Stevenson, Jaques & Co v McLean
Citations: (1880) 5 QBD 346.
The defendant possessed several warrants for iron. He wrote the claimant in London asking them if they could find him a buyer. After negotiations, the defendant stated that 40s per ton was the lowest price he was willing to sell for. He told the claimant that this offer was open until the following Monday.
The claimants sent a telegram on Monday morning asking if the defendant agreed to delivery over two months, and if not, how long he could give. The defendant did not respond, and sold the warrants to a third-party later that day. Before he informed the claimant of this, they sent another telegram in the afternoon accepting the defendant’s offer.
The claimant sued the defendant for damages for non-delivery of the iron. The defendant argued that the claimant’s first telegram was a counter-offer, and therefore that his original offer had been revoked.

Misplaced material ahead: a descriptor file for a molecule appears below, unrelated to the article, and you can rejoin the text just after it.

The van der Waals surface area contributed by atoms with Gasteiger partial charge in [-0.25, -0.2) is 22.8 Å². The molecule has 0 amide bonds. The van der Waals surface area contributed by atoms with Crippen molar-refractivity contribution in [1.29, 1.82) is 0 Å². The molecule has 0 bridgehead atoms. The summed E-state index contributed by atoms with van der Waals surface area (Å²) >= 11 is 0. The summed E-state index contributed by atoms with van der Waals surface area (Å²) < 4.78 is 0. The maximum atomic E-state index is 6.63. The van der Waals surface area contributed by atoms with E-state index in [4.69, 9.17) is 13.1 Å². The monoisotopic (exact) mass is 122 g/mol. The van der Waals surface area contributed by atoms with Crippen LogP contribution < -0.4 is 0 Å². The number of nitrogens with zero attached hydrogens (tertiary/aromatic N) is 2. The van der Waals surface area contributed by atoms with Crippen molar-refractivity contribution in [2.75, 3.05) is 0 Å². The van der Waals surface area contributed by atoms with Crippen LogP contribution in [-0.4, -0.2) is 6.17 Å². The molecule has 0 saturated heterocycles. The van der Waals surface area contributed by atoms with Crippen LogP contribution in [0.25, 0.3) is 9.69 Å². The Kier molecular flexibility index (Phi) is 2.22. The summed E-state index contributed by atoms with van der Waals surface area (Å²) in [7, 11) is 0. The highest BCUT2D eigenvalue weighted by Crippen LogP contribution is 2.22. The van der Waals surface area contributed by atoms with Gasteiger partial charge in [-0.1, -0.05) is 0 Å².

- What was the nature of the claimant’s first telegram?
- Was the offer still capable of being accepted on Monday afternoon?
The Court held in favour of the claimant. The first telegram was merely an inquiry for information, not a counter-offer. While the defendant could have revoked his offer at any time on Monday, he failed to do so before the offer was accepted. There was therefore a completed contract between the parties.
This Case is Authority For…
Requests for information are not counter-offers or acceptances. They have no legal effect.
An offer can be revoked at any time prior to acceptance. This is the case even if the offeror states that it will remain open for a specific amount of time.